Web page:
Ms Greening has been holding private meetings with MPs in a bid to head off opposition. Minutes of a meeting in the House of Commons on Nov 21 – seen by The Daily Telegraph - lay bare the degree of concern among ministers.
At the meeting, Mr Grieve said there was “great uncertainty as to what the future might hold” for locals near the line and warned of long term “planning blight” from suggestions that a later a feeder route or “spur” could be built linking the line to Heathrow airport.
He told Ms Greening: “We have a situation where we have three of four alternative routes on various maps, which can be Googled by individuals, showing where the Heathrow spur might run through what is a fairly densely built-up area of village communities, but pretty closely packed together, and there is therefore great uncertainty as to what the future might hold.
“I think that that is an unfortunate aspect of this matter, because it is likely to generate planning blight over a prolonged period, with no certainty of compensation, no certainty that the spur is in fact going to be built, and people finding it difficult to sell their homes or indeed to decide how to plan their future.”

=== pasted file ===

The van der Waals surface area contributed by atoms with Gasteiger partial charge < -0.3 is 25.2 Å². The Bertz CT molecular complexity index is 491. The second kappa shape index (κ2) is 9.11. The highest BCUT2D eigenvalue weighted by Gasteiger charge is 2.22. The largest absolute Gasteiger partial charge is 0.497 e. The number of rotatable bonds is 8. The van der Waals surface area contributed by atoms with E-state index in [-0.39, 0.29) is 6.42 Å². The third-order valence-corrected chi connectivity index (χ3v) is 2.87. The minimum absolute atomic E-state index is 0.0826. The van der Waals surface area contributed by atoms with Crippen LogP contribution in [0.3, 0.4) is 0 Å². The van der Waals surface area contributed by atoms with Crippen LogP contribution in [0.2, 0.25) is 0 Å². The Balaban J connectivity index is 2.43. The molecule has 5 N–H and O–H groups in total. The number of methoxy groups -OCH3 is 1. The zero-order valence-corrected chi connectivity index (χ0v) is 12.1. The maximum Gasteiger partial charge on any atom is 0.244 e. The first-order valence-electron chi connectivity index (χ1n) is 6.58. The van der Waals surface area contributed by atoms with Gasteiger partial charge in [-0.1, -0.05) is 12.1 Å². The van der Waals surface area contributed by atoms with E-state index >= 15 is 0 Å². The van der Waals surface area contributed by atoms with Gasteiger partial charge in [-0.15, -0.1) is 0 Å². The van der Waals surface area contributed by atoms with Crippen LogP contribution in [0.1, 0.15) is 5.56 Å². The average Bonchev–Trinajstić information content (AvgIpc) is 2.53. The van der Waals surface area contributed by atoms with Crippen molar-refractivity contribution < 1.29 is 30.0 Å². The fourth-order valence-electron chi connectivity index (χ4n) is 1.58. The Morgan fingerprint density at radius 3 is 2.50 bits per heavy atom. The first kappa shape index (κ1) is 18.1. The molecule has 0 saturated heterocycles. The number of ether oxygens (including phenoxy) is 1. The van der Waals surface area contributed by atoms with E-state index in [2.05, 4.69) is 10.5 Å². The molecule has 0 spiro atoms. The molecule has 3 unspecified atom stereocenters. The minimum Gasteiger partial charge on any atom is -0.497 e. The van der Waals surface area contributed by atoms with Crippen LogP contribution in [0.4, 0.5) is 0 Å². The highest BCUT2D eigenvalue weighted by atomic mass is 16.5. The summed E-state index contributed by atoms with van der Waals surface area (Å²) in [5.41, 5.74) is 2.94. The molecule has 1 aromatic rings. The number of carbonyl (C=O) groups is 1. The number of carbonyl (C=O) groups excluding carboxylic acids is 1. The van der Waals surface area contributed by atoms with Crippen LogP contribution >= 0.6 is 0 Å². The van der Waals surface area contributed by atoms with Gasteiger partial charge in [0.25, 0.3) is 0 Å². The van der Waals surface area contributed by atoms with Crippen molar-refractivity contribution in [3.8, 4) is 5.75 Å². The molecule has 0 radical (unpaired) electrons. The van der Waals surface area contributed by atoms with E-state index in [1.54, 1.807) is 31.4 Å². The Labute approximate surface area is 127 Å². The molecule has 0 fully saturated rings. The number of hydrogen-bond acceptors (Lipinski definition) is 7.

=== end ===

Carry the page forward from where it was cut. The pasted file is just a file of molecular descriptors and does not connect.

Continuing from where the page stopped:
Mr Grieve said that the proposed route of the line to Birmingham cuts through the corner of the north-eastern corner of his Beaconsfield constituency, adding that the “objections to it are far more widespread than those people that are directly affected”.
He said: “The majority of letters I have received on the subject have been from people who will not be directly affected by the construction of this line at all. It is a fact that the Secretary is going to want to consider carefully when looking at the business case for the line.”
The concerns were echoed by Nick Hurd, a Cabinet Office minister, who told Ms Greening warned of a “much wider groundswell of opposition” against HS2 than previously thought.
Mr Hurd also gave warning that councils were preparing to launch judicial reviews into the route. He said: “It is about blight. It is also about choice of route and impact on the Chilterns which aren’t that far away and which people care about.”
His concerns about the plans were “multi-dimensional and it goes very wide – it’s absolutely the single biggest problem for me in the constituency”, he said.
The minutes also detail the concerns of Welsh secretary Cheryl Gillan, who is also MP for Chesham and Amersham, who claimed that only three out of 700 responses from her constituents to a consultation on HS2 were in favour.
She told Ms Greening: “I have never encountered an issue which has summoned up such opposition and caused so much distress as the proposed route for High Speed 2.”
The meeting was chaired by Lahour MP Natascha Engel, and attended by around 20 MPs. Ms Greening wrapped it up by telling the MPs: "It has been very helpful to hear what you have had to say.
"I think I achieved what I wanted to with the meeting, which was to have an open meeting for you to represent your communities to me."
The Department for Transport said that had received 55,000 responses to a consultation on the HS2 plans.